The Push And The Pull Of A Delivery

Rebecca Levy-Gantt
6 min readJun 14, 2021
Photo by Alex Hockett/ Unsplash

One procedure I was lucky enough to master in the delivery room during my residency was that of the instrumental delivery. This was used for a woman attempting to deliver vaginally if she couldn’t push the baby out because of exhaustion, or when an emergent event occurred, and the baby needed to be delivered right away. A fetal heart monitor indicates fetal distress if the oxygen supply to the baby is being compromised. I could then use either a vacuum device or a pair of forceps to quickly extract the baby. Becoming an expert in these types of deliveries in a training program required doing as many as possible, in slightly-less-than emergent circumstances, so that when true emergencies occurred, I would be ready.

Over the four years of my residency, whenever a patient was a candidate for a delivery assisted by forceps or a vacuum device, as junior residents, we would be encouraged to practice doing these procedures to be sure we could do them correctly, efficiently, and completely. We were taught that there were absolutely deliveries that could be assisted by instruments, and there were those deliveries that needed to be assisted by instruments. If we learned from the former, then we could best help the latter. A correctly-placed set of forceps during a delivery can be a life saving procedure.

A teaching institution is designed to do exactly that — teach. Fewer physicians know how to use forceps because not enough older doctors are in practice to teach younger doctors the correct method. Patients would end up being delivered by cesarean if no one could do a safe forceps delivery. I was lucky to have done more than 200 of these deliveries by the time I was near the end of my residency. I felt ready to use the instruments whenever they were emergently needed.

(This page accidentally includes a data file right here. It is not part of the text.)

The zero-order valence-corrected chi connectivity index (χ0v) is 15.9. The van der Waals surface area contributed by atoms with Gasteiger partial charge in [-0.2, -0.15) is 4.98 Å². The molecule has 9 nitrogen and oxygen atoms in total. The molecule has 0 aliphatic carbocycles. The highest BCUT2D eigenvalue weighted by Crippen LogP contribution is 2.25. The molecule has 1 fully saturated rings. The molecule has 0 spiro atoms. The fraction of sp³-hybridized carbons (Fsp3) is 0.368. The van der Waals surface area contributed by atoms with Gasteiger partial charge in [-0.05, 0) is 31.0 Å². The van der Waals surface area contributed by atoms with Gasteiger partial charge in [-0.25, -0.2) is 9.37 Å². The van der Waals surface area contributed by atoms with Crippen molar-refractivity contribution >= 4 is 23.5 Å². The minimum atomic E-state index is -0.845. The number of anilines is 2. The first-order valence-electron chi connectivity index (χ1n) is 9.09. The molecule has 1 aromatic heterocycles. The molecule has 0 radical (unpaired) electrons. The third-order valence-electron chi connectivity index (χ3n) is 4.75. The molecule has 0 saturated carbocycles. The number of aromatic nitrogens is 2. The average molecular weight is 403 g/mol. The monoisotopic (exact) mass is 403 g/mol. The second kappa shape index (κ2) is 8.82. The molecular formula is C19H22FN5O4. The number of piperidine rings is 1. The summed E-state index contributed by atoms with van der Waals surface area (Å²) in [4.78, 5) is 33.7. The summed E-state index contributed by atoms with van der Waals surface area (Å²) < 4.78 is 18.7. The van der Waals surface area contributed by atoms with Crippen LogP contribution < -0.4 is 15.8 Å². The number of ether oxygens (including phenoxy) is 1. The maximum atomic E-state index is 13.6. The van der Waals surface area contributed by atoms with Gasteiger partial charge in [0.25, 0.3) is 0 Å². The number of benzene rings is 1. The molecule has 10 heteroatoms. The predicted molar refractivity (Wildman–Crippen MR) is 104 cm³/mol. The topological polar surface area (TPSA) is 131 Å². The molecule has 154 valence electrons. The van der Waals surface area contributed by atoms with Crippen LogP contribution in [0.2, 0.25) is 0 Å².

One night during my fourth year in residency, I was on a break in the on-call room. The other more junior residents were as usual in charge of the delivery room. Several patients were in labor, and deliveries occurred every two or so hours. One woman, Ms. K, was having her third baby, which usually meant the delivery would go smoothly. She had been pushing for almost an hour when a junior resident, Dr. G, called me to come to the back delivery room, where he was attending the delivery. The top of the baby’s head was visible at the opening to the vaginal area…

Rebecca Levy-Gantt

An Ob Gyn in Napa California, who has been practicing for more than 25 years. Also a writer (blogger, memoirist, advisor, humorist). Author of Womb With A View